Quote by kcdakrt
DLrocket89 makes my ug experience better!


Member of the official GB&C "Who to Listen to" list

Kit Amp Building Tutorial
#22
Quote by DLrocket89
If you go DC heater, do it right...bad DC heaters sound WAY worse than AC heaters.

Yeah, your price point it about right for what you have planned...

If you want a good place to start w/ your poweramp, go w/ a JJ 6V6. It's like auditory sex for a guitar amp. EL84s are like icepicks in the ears.

I'm assuming that if I use a good rectifier, with a sturdy capacitor, (say 1,000uf), and still keep the wires segregated I shouldn't have a problem. Any unforseen problems I might want to look out for?

Also, are 6V6's really that different from EL84's? I'm definitely going to have to try that out first then.
#23
So question... How would an amp that comes standard with Speakon/Powercon connectors be viewed?
#24
You can build one! I build my own speaker cabs, but it does take some sort of work area. You can always check eBay for tons of empty head cabs. You should check eBay.
#25
Quote by The Atomic Ass
I'm assuming that if I use a good rectifier, with a sturdy capacitor, (say 1,000uf), and still keep the wires segregated I shouldn't have a problem. Any unforseen problems I might want to look out for?

Also, are 6V6's really that different from EL84's? I'm definitely going to have to try that out first then.


Yeah, 6V6s are completely different. 8 times out of 10 they sound better for the task too.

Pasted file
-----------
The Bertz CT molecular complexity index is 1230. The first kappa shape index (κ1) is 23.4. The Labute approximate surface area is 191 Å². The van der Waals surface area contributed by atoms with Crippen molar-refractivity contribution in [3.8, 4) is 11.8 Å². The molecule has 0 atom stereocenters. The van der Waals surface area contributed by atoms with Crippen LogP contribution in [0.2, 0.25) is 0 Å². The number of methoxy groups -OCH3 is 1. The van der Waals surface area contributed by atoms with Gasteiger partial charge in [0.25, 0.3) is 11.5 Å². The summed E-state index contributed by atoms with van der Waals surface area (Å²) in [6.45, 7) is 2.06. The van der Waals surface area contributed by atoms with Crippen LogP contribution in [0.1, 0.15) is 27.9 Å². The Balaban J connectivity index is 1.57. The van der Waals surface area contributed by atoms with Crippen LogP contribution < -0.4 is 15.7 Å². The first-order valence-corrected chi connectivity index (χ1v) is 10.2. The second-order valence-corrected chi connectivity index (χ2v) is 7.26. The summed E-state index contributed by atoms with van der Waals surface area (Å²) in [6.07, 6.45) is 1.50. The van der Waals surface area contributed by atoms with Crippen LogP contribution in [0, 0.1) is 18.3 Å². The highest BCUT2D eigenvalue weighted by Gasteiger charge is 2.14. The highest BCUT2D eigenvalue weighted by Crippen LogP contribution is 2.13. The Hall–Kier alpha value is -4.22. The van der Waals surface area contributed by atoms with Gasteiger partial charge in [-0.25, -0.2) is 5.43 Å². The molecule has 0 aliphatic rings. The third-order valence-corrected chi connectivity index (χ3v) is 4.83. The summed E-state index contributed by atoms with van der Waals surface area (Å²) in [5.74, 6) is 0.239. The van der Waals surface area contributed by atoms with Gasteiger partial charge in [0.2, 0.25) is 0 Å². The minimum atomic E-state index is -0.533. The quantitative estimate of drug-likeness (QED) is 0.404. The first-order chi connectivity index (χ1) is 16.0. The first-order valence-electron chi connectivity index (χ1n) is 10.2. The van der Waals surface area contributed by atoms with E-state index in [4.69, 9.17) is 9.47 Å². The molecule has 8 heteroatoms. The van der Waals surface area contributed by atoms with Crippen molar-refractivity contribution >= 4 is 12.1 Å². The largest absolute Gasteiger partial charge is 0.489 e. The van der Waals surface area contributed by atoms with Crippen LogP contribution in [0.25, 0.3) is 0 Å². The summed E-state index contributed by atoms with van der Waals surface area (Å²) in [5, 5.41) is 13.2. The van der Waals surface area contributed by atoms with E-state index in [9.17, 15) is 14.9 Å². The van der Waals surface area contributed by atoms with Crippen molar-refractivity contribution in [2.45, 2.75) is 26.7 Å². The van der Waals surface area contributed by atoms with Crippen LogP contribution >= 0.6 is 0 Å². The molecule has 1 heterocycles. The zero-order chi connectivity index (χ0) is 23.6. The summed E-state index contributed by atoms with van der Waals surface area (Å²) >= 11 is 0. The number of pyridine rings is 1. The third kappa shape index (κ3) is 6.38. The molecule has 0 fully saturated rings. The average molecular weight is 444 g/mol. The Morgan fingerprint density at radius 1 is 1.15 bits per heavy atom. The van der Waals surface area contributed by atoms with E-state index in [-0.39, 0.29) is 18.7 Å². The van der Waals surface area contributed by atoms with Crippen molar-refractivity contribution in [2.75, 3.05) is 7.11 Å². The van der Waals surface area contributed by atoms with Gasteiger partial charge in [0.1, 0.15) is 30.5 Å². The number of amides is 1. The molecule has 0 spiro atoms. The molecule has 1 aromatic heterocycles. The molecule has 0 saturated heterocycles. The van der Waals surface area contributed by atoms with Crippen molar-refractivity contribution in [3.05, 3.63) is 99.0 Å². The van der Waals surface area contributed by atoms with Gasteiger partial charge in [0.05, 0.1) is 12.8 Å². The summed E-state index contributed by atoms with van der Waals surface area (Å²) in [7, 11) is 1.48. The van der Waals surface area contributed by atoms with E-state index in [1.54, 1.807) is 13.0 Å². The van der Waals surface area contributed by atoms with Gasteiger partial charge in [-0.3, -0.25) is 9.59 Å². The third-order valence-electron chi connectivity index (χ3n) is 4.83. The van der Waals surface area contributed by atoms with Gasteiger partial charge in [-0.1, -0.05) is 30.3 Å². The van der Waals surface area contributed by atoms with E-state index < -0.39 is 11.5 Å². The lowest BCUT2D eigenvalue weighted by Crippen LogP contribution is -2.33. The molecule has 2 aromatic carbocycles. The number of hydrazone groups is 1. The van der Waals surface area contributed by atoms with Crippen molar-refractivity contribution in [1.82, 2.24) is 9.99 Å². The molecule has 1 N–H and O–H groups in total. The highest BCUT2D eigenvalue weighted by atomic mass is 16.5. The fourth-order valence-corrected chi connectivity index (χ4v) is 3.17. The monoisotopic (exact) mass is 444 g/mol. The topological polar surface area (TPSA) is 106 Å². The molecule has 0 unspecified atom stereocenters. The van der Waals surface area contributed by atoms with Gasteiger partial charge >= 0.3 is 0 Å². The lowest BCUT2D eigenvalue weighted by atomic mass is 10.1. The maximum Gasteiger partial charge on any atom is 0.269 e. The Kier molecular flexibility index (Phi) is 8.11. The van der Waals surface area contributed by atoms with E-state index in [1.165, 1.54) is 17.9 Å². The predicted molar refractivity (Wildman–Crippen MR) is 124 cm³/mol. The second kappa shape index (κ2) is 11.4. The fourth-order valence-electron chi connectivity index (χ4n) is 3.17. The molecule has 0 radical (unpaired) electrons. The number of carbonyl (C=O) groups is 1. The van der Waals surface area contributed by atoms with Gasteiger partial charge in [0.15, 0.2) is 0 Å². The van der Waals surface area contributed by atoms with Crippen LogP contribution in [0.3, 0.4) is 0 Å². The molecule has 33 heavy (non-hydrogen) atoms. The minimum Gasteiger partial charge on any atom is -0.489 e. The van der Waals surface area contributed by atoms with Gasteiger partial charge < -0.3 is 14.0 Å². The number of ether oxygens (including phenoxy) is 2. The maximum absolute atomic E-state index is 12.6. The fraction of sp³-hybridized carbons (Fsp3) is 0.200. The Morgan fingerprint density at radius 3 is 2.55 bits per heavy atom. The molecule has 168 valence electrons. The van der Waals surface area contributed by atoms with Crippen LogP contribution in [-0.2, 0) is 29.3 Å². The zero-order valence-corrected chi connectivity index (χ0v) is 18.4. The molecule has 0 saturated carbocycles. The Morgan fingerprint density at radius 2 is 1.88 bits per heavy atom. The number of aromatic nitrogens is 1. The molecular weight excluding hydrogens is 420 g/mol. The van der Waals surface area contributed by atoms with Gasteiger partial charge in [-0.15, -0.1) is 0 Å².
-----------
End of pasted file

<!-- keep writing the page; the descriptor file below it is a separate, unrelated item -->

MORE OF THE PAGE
Ideally, you'd put an active regulator in on the filament supply. That'll cut down on the noise getting through by and order of 100. Only problem is that you'd need a separate filament transformer, because a regulator needs more than 6.3 volts to regulate to 6.3 volts...
Quote by kcdakrt
DLrocket89 makes my ug experience better!


Member of the official GB&C "Who to Listen to" list

Kit Amp Building Tutorial
#26
Quote by DLrocket89
Yeah, 6V6s are completely different. 8 times out of 10 they sound better for the task too.

Ideally, you'd put an active regulator in on the filament supply. That'll cut down on the noise getting through by and order of 100. Only problem is that you'd need a separate filament transformer, because a regulator needs more than 6.3 volts to regulate to 6.3 volts...


I can always get custom transformers if needed. Heyboer seems to have reasonable prices in quantity orders of custom stuff.